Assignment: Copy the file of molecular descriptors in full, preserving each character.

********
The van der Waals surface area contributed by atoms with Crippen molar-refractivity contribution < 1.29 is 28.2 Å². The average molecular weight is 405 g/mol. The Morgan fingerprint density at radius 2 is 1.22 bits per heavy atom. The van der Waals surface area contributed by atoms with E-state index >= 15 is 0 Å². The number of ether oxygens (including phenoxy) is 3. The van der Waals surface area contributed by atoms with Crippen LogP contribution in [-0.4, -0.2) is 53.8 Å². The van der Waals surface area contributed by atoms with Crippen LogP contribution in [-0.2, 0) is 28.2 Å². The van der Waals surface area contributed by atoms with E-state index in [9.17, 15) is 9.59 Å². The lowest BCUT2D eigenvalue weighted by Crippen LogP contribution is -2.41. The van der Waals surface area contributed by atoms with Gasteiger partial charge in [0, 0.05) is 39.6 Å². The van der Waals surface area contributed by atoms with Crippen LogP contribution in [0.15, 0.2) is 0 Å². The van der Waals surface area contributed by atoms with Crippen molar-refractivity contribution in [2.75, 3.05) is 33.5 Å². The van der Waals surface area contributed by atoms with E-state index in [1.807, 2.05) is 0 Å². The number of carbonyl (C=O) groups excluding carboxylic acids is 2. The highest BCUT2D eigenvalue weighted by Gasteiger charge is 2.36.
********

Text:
The van der Waals surface area contributed by atoms with Crippen molar-refractivity contribution < 1.29 is 28.2 Å². The average molecular weight is 405 g/mol. The Morgan fingerprint density at radius 2 is 1.22 bits per heavy atom. The van der Waals surface area contributed by atoms with E-state index >= 15 is 0 Å². The number of ether oxygens (including phenoxy) is 3. The van der Waals surface area contributed by atoms with Crippen LogP contribution in [-0.4, -0.2) is 53.8 Å². The van der Waals surface area contributed by atoms with Crippen LogP contribution in [-0.2, 0) is 28.2 Å². The van der Waals surface area contributed by atoms with E-state index in [9.17, 15) is 9.59 Å². The lowest BCUT2D eigenvalue weighted by Crippen LogP contribution is -2.41. The van der Waals surface area contributed by atoms with Gasteiger partial charge in [0, 0.05) is 39.6 Å². The van der Waals surface area contributed by atoms with Crippen LogP contribution in [0.15, 0.2) is 0 Å². The van der Waals surface area contributed by atoms with Crippen molar-refractivity contribution in [2.75, 3.05) is 33.5 Å². The van der Waals surface area contributed by atoms with E-state index in [1.807, 2.05) is 0 Å². The number of carbonyl (C=O) groups excluding carboxylic acids is 2. The highest BCUT2D eigenvalue weighted by Gasteiger charge is 2.36.